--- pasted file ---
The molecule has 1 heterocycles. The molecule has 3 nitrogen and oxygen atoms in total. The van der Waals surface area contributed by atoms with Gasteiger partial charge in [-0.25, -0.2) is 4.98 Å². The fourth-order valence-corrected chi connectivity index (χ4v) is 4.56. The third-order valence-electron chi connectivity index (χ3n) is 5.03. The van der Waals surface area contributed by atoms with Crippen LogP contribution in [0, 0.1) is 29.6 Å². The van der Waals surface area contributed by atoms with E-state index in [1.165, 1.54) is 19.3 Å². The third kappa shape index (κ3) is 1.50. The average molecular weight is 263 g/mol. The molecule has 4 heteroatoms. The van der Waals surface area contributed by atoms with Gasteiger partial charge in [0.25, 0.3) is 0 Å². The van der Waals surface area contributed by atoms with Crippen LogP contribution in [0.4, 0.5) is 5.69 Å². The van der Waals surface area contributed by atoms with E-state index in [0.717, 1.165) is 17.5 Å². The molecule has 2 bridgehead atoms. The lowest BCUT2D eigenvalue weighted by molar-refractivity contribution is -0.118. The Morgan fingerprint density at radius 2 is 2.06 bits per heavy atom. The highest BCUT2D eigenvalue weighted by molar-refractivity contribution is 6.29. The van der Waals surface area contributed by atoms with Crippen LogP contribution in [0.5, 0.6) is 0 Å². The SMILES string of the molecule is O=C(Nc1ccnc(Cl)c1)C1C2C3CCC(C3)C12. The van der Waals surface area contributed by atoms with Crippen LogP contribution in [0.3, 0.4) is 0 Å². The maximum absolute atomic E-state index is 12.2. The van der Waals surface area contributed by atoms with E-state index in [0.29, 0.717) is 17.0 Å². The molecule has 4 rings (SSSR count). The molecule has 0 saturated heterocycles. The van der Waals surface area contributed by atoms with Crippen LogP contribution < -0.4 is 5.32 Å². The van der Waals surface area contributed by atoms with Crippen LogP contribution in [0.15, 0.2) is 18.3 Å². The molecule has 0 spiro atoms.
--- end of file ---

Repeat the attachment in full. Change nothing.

The molecule has 1 heterocycles. The molecule has 3 nitrogen and oxygen atoms in total. The van der Waals surface area contributed by atoms with Gasteiger partial charge in [-0.25, -0.2) is 4.98 Å². The fourth-order valence-corrected chi connectivity index (χ4v) is 4.56. The third-order valence-electron chi connectivity index (χ3n) is 5.03. The van der Waals surface area contributed by atoms with Crippen LogP contribution in [0, 0.1) is 29.6 Å². The van der Waals surface area contributed by atoms with E-state index in [1.165, 1.54) is 19.3 Å². The third kappa shape index (κ3) is 1.50. The average molecular weight is 263 g/mol. The molecule has 4 heteroatoms. The van der Waals surface area contributed by atoms with Gasteiger partial charge in [0.25, 0.3) is 0 Å². The van der Waals surface area contributed by atoms with Crippen LogP contribution in [0.4, 0.5) is 5.69 Å². The van der Waals surface area contributed by atoms with E-state index in [0.717, 1.165) is 17.5 Å². The molecule has 2 bridgehead atoms. The lowest BCUT2D eigenvalue weighted by molar-refractivity contribution is -0.118. The Morgan fingerprint density at radius 2 is 2.06 bits per heavy atom. The highest BCUT2D eigenvalue weighted by molar-refractivity contribution is 6.29. The van der Waals surface area contributed by atoms with Crippen LogP contribution in [0.5, 0.6) is 0 Å². The SMILES string of the molecule is O=C(Nc1ccnc(Cl)c1)C1C2C3CCC(C3)C12. The van der Waals surface area contributed by atoms with Crippen LogP contribution in [0.3, 0.4) is 0 Å². The maximum absolute atomic E-state index is 12.2. The van der Waals surface area contributed by atoms with E-state index in [0.29, 0.717) is 17.0 Å². The molecule has 4 rings (SSSR count). The molecule has 0 saturated heterocycles. The van der Waals surface area contributed by atoms with Crippen LogP contribution < -0.4 is 5.32 Å². The van der Waals surface area contributed by atoms with Crippen LogP contribution in [0.15, 0.2) is 18.3 Å². The molecule has 0 spiro atoms.